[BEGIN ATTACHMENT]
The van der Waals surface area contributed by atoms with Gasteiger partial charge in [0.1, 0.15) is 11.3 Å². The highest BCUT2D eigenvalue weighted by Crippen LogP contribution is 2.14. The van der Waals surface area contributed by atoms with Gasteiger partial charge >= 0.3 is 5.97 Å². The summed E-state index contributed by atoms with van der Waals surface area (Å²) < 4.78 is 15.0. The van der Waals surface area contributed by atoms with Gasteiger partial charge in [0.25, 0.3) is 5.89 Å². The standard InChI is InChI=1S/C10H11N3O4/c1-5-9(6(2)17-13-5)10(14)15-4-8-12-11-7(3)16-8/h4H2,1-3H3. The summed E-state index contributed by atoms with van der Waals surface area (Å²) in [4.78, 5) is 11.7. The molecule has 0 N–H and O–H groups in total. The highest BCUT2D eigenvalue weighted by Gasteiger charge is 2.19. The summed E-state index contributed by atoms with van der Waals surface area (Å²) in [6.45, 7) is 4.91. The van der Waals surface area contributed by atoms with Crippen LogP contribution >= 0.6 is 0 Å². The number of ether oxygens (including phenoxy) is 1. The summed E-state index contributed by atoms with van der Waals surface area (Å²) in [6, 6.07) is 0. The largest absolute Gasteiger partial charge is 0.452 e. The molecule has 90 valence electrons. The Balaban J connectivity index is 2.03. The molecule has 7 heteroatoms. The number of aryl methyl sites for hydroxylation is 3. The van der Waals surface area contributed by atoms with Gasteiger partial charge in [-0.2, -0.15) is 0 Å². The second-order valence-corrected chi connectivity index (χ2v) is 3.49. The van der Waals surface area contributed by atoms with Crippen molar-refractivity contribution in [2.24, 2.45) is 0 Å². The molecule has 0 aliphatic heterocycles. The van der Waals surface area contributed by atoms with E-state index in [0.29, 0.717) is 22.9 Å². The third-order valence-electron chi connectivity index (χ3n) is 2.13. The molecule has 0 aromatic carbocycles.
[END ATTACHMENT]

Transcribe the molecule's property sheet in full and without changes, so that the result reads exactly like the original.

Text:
The van der Waals surface area contributed by atoms with Gasteiger partial charge in [0.1, 0.15) is 11.3 Å². The highest BCUT2D eigenvalue weighted by Crippen LogP contribution is 2.14. The van der Waals surface area contributed by atoms with Gasteiger partial charge >= 0.3 is 5.97 Å². The summed E-state index contributed by atoms with van der Waals surface area (Å²) < 4.78 is 15.0. The van der Waals surface area contributed by atoms with Gasteiger partial charge in [0.25, 0.3) is 5.89 Å². The standard InChI is InChI=1S/C10H11N3O4/c1-5-9(6(2)17-13-5)10(14)15-4-8-12-11-7(3)16-8/h4H2,1-3H3. The summed E-state index contributed by atoms with van der Waals surface area (Å²) in [4.78, 5) is 11.7. The molecule has 0 N–H and O–H groups in total. The highest BCUT2D eigenvalue weighted by Gasteiger charge is 2.19. The summed E-state index contributed by atoms with van der Waals surface area (Å²) in [6.45, 7) is 4.91. The van der Waals surface area contributed by atoms with Crippen LogP contribution >= 0.6 is 0 Å². The number of ether oxygens (including phenoxy) is 1. The summed E-state index contributed by atoms with van der Waals surface area (Å²) in [6, 6.07) is 0. The largest absolute Gasteiger partial charge is 0.452 e. The molecule has 90 valence electrons. The Balaban J connectivity index is 2.03. The molecule has 7 heteroatoms. The number of aryl methyl sites for hydroxylation is 3. The van der Waals surface area contributed by atoms with Gasteiger partial charge in [-0.2, -0.15) is 0 Å². The second-order valence-corrected chi connectivity index (χ2v) is 3.49. The van der Waals surface area contributed by atoms with Crippen molar-refractivity contribution in [2.24, 2.45) is 0 Å². The molecule has 0 aliphatic heterocycles. The van der Waals surface area contributed by atoms with E-state index in [0.29, 0.717) is 22.9 Å². The third-order valence-electron chi connectivity index (χ3n) is 2.13. The molecule has 0 aromatic carbocycles.